Senator Kirsten Gillibrand said on Sunday that she will introduce legislation this week to crack down on corrupt gun dealers with the goal of eliminating the flow of illegal guns into New York.
Nearly 90 percent of the firearms used in gun crimes in New York City come from out of state, and at least 90 percent of these guns are illegal, according to Gillibrand.
The legislation would make it illegal to traffic or assisting in the trafficking a firearm. It would also establish stiffer penalties for gun dealers and give the U.S. Attorney General and the Bureau of Alcohol, Tobacco, Firearms and Explosives power to impose heightened restrictions, levy tough financial penalties and suspend or revoke the license of corrupt gun dealers.
The legislation follows an eight-month undercover investigation by New York Attorney General Eric Schneiderman that resulted in criminal charges against 10 New York gun dealers for illegal gun sales.
Schneiderman’s statewide investigation showed that in many instances weapons sellers failed to conduct a National Instant Criminal Background check on the prospective gun buyer, as required by the state law. These illegal sales, according to the Attorney General’s office, typically took place even after undercover agents told the gun sellers that they had orders of protection against them and could not pass a background check.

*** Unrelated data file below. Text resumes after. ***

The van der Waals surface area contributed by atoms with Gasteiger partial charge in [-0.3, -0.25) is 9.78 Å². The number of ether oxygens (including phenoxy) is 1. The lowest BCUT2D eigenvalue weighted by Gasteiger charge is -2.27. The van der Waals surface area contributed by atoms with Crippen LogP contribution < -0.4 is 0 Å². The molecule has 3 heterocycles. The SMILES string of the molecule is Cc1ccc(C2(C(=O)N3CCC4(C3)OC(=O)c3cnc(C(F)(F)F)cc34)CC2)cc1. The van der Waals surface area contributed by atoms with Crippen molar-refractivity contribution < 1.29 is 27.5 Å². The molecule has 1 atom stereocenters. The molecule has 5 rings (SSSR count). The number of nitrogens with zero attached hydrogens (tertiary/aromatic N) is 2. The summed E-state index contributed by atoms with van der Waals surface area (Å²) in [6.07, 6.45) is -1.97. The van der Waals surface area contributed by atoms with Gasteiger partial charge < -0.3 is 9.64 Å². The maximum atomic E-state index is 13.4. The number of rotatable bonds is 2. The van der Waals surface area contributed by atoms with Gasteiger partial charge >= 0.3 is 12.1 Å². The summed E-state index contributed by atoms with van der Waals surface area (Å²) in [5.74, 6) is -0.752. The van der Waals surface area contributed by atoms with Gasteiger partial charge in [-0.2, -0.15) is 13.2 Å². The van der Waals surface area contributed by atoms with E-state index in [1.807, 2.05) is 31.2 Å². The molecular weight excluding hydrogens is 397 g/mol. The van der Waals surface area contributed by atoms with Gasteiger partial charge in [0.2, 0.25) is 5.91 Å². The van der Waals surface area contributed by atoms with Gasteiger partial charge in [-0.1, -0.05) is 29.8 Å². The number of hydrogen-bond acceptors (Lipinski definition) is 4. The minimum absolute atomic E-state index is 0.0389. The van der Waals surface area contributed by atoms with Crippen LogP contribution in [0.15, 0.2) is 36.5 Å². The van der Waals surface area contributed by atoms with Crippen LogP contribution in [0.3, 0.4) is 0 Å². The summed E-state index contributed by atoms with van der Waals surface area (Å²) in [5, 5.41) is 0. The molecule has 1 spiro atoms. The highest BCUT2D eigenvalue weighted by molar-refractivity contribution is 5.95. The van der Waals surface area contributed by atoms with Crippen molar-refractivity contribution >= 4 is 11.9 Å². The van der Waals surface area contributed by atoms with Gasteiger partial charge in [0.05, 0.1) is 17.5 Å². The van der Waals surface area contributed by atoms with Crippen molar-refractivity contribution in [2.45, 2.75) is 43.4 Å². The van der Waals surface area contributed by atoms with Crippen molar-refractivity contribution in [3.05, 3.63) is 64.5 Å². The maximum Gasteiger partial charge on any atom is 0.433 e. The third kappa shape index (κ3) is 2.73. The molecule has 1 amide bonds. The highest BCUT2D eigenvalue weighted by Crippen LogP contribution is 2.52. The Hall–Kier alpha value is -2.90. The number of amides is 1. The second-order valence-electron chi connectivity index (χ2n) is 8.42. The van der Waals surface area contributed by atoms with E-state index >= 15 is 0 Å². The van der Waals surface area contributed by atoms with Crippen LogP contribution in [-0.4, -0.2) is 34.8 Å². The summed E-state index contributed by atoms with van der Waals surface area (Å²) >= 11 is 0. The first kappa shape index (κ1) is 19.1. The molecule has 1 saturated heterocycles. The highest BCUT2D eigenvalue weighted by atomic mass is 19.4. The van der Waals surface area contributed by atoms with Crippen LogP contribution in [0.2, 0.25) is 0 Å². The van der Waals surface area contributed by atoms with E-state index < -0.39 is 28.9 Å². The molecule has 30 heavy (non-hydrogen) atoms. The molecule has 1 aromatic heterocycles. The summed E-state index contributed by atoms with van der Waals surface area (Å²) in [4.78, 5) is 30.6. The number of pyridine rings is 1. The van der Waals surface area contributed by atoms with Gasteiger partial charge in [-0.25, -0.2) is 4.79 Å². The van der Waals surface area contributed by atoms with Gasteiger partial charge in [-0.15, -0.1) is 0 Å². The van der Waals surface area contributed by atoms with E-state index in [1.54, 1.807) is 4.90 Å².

“The Attorney General’s critical investigation shows just how easy it is for guns to end up in the hands of dangerous people,” Gillibrand said in a statement. “By cracking down on gun dealers who blatantly disobey the law as well as illegal gun traffickers and their vast criminal networks, we can reduce gun violence and keep our families and neighborhoods safe.”
At a press conference Sunday, Gillibrand was joined by Schneiderman, the Brady Campaign to Prevent Gun Violence and New Yorkers Against Gun Violence.
The attorney general’s investigation also pointed to problems with a loophole in the current law that holds the individual gun seller legally accountable for selling a gun during a gun show without conducting a background check, but not the operators of those shows. Gillibrand is a co-sponsor of federal legislation that would close that loophole.
“Our investigation confirmed what too many already know: in America, guns are freely available to all, regardless of criminal history or other prohibitive factors,” Schneiderman said.
Under the Gun Trafficking Prevention of 2011, traffickers could face up to 20 years in prison. Corrupt gun dealers will be subject to a license suspension of up to six months and a fine of up to $2,500 per violation.
The bill also treats individuals engaged in a conspiracy to traffic guns the same as those who actually traffic a gun.